Michael Pollan may not be proud of this, but savvy food retailers are co-opting his famous Pollanism -- "Eat food. Not too much. Mostly plants" -- and foodies concerned more about nutritional value and food miles than brand loyalty don't know whether to laugh, cry, or nosh.
The latest Pollan fan is Starbucks Corp. (SBUX), which this week announced it was revamping its food offerings to remove the preservatives (where possible) and eliminate high fructose corn syrup, artificial colors, and other food dyes.
I know its marketing people are readers not only because of this nod to Pollan's belief in eliminating highly-processed ingredients and limiting the total number of ingredients ("Banana Walnut Bread, which is made from 11 ingredients -- a number closer to home-made" says the Reuters piece), but also from the slogan of the new campaign that will accompany the restyled food: "Real Food. Simply Delicious." A Pollanism if I've ever heard one; Starbucks even implicitly tips its hat to his advice that consumers eat "real food" instead of "food-like substances."
I go into more detail about how Starbucks' new food is probably not quite what Pollan was hoping for (one reason: white flour; another reason: sugar is still a highly-processed ingredient) on WalletPop. But here is what is important: Starbucks, like so many others before it, is banking that consumers are in for the sound bites, not for the deep analysis of Pollan and other sustainable eating author's texts.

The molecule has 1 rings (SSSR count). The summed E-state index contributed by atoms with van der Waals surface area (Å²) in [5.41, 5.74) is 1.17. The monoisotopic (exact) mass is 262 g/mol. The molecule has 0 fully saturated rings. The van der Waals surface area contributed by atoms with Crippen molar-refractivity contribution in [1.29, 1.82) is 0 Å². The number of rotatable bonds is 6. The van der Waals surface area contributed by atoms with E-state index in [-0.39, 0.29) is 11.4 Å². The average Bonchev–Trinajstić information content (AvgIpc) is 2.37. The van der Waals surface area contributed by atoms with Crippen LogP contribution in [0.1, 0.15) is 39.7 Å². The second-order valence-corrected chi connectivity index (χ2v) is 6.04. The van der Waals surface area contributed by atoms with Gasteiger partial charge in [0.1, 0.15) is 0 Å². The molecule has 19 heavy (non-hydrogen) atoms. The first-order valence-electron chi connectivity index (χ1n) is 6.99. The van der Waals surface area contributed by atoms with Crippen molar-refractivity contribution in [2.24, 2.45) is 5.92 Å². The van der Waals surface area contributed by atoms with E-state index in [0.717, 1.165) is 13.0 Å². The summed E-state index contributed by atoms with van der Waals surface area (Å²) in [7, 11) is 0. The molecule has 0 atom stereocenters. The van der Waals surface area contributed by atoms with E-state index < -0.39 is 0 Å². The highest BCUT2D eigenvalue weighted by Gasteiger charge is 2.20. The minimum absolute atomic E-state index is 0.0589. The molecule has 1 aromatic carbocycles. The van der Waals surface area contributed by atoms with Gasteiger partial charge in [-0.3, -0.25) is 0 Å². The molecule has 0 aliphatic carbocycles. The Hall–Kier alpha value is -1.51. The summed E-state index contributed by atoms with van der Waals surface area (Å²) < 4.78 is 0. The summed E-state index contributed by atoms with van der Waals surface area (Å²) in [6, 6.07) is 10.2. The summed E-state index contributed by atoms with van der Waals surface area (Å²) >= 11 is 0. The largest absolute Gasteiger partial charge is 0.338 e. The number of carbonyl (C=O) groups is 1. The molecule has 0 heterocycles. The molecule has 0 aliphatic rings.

Target (TGT) has its sound bites in order, too, with its recent new slogan for its fresh food offerings, "Eat Well. Pay Less." Other companies who've recently decided to opt in to the locavore revolution include PepsiCo (PEP), with its Lay's potato chips, whose farmers are participating in its advertising, and Unilever's (UL) Haagen-Dazs, which has gone "simple" with just five ingredients (one of Pollan's food rules is not to buy anything with more than five ingredients).
Look for more of this in the coming months as food companies attempt to cash in on the coming slow food movement before customers start realizing that an honest reading of these books says, essentially, grow food or buy produce directly from farmers and bake your own breakfast treats. If the change Pollan and other food authorities like him hope for happens, the days of convenience food as a growth industry will be over and forgotten.